But the defendant herself grabbed all the attention at the trial by appearing every day with her face covered by a black veil. When witnesses were called to identify her, she would reluctantly lift the veil for the witness's eyes only.  On the third day of the trial, the judge told Henrietta to remove the veil or face charges of contempt of court. Henrietta responded, through her attorneys, that she would rather submit to whatever punishment required than to remove the veil. The judge relented and Henrietta Robinson wore the veil for the rest of the trial.

In the end the jury agreed that, in spite of her antics, Henrietta Robinson was not insane and was responsible for her actions. They found her guilty of first degree murder. Upon the reading of the verdict Henrietta jumped up and shouted:
“Shame on you judge! Shame on you! There is corruption here! There is corruption in the court!”
Verdict: Guilty of first degree murder

Aftermath:

Appeals kept the case open for another year, but the defense attorneys' request for a new trial was denied. On June 14, 1855 Henrietta Robinson was brought into court and, at the judge’s request, she raised her veil as the sentence was read.  She was sentenced to hang on the third of August.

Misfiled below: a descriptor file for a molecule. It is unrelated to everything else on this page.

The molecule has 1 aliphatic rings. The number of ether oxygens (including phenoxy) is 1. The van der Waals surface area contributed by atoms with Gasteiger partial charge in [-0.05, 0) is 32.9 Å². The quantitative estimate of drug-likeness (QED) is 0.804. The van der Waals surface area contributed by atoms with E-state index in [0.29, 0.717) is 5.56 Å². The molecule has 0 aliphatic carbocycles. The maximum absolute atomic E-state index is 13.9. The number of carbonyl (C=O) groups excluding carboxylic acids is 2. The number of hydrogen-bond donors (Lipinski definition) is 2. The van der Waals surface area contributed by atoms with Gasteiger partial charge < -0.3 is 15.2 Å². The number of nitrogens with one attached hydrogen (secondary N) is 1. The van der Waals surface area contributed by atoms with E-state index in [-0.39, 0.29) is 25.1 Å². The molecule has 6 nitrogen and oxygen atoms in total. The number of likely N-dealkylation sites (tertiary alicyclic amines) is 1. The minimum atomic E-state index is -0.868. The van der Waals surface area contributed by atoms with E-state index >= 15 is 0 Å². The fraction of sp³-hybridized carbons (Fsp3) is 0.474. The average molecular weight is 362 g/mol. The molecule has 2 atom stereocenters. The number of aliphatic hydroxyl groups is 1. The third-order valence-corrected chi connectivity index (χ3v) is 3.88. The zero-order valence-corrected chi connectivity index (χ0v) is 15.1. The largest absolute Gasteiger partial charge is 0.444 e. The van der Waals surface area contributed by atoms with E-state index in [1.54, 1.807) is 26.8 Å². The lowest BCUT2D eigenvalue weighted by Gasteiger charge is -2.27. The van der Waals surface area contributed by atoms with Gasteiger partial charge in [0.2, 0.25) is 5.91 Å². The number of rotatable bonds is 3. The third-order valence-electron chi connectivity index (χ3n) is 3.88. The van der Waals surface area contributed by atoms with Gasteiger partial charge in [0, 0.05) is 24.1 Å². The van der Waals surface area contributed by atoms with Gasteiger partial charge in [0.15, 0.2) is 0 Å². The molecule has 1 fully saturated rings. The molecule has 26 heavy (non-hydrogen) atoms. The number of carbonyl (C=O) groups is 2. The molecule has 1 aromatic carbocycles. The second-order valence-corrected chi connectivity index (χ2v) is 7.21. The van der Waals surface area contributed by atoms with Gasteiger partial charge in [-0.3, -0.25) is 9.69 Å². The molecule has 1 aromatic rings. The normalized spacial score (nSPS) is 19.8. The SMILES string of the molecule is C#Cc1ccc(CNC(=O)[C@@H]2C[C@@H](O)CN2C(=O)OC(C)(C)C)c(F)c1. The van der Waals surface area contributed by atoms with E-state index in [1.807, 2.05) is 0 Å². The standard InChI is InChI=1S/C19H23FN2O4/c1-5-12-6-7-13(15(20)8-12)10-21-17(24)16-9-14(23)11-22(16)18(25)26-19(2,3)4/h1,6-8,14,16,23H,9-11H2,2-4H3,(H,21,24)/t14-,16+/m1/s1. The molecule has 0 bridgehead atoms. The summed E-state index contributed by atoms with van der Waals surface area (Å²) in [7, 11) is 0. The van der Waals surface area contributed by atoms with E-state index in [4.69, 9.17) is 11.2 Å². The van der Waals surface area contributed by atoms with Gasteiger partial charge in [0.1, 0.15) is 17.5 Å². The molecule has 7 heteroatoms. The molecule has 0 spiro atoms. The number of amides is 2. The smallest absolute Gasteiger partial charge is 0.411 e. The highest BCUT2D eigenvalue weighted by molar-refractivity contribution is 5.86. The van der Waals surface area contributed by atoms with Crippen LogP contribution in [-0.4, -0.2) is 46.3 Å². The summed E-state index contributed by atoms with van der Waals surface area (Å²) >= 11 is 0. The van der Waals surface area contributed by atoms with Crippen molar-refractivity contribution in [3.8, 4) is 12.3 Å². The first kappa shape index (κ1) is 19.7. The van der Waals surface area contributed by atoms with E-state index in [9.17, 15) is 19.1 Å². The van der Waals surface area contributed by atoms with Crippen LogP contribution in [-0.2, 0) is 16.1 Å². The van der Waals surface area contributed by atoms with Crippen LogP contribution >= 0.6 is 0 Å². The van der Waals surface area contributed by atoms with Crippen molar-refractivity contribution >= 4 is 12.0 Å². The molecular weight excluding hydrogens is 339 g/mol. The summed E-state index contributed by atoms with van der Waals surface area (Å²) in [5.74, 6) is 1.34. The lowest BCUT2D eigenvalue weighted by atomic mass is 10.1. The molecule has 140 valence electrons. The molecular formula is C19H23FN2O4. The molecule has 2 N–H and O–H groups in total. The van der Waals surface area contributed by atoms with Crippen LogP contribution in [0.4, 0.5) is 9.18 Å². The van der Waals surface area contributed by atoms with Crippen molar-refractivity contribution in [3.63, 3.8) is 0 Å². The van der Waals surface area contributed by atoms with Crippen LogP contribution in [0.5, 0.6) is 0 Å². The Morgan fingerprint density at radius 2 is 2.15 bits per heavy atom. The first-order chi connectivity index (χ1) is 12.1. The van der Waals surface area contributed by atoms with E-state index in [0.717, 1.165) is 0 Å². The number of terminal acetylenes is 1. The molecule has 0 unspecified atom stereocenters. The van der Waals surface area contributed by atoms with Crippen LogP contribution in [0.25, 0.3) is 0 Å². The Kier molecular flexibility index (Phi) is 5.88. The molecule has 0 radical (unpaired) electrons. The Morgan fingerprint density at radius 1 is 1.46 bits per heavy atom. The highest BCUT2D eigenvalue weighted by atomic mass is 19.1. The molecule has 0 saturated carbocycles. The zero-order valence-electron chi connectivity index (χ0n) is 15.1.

As the execution date approached, the governor of New York received appeals from citizens throughout the state to spare Henrietta’s life. Whether at their urging, or due to the influence of the unseen forces that seemed to protect Henrietta, the governor agreed to commute her sentence to life in prison. The news did not please Henrietta; she had made peace with God and was fully prepared to die.


Sometime before the sentencing, Henrietta had been recognized again, this time as Charlotte Wood, another of Mr. Wood’s daughters who had attended the Troy Female Seminary. Many accepted this as her true identity, but Miss Robinson never confirmed it.

Henrietta Robinson spent eighteen years in Sing Sing prison then was transferred to the prison in Auburn, New York. In 1890 she was transferred again to the Mateawan Hospital for the Criminally Insane where she spent the last fifteen years of her life. Hospital records indicated she was seventy-eight years old at her last birthday, but she said she was eighty-nine. Though she was urged to reveal her identity on her deathbed, the veiled murderess took the secret to her grave.

Sources:
Books:

Wilson, D. Henrietta Robinson. New York: Miller, Orton & Mulligan, 1855.

Newspaper:

"The 'Veiled Murderess' ; Her Life and History." The New York Times 31 July 1855.
"Veiled Murderess Dies with 50 Years' Secret." The New York Times 15 May 1905.

1 comments :

Caleb21 says:
November 17, 2012 at 3:27 AM

Very interesting/original story! I love reading these posts. I do wonder if anyone has conducted research on this so-called Henrietta Robinson in modern times? While I understand that it was more or less accepted that she was actually one of the daughters of a Dr. Wood of Quebec, it would be interesting if any material can be found to follow up and perhaps confirm or deny that claim?